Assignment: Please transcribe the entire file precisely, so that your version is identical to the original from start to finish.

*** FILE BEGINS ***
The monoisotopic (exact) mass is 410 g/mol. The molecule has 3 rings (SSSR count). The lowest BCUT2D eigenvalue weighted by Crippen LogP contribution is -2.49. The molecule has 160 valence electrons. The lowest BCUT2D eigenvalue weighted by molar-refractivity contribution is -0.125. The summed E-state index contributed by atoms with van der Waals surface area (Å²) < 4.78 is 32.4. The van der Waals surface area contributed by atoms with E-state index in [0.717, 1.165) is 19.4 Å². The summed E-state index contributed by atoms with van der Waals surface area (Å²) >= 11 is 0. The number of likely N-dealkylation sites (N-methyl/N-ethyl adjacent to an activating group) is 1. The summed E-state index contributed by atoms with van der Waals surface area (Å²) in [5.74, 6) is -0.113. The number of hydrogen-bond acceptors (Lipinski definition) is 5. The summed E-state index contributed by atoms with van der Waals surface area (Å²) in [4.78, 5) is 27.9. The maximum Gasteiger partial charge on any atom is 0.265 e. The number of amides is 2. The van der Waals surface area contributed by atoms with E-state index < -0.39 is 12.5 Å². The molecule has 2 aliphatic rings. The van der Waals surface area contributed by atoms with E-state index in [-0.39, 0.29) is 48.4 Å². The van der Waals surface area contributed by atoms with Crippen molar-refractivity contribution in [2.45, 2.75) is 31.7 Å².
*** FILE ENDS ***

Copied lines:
The monoisotopic (exact) mass is 410 g/mol. The molecule has 3 rings (SSSR count). The lowest BCUT2D eigenvalue weighted by Crippen LogP contribution is -2.49. The molecule has 160 valence electrons. The lowest BCUT2D eigenvalue weighted by molar-refractivity contribution is -0.125. The summed E-state index contributed by atoms with van der Waals surface area (Å²) < 4.78 is 32.4. The van der Waals surface area contributed by atoms with E-state index in [0.717, 1.165) is 19.4 Å². The summed E-state index contributed by atoms with van der Waals surface area (Å²) >= 11 is 0. The number of likely N-dealkylation sites (N-methyl/N-ethyl adjacent to an activating group) is 1. The summed E-state index contributed by atoms with van der Waals surface area (Å²) in [5.74, 6) is -0.113. The number of hydrogen-bond acceptors (Lipinski definition) is 5. The summed E-state index contributed by atoms with van der Waals surface area (Å²) in [4.78, 5) is 27.9. The maximum Gasteiger partial charge on any atom is 0.265 e. The number of amides is 2. The van der Waals surface area contributed by atoms with E-state index < -0.39 is 12.5 Å². The molecule has 2 aliphatic rings. The van der Waals surface area contributed by atoms with E-state index in [-0.39, 0.29) is 48.4 Å². The van der Waals surface area contributed by atoms with Crippen molar-refractivity contribution in [2.45, 2.75) is 31.7 Å².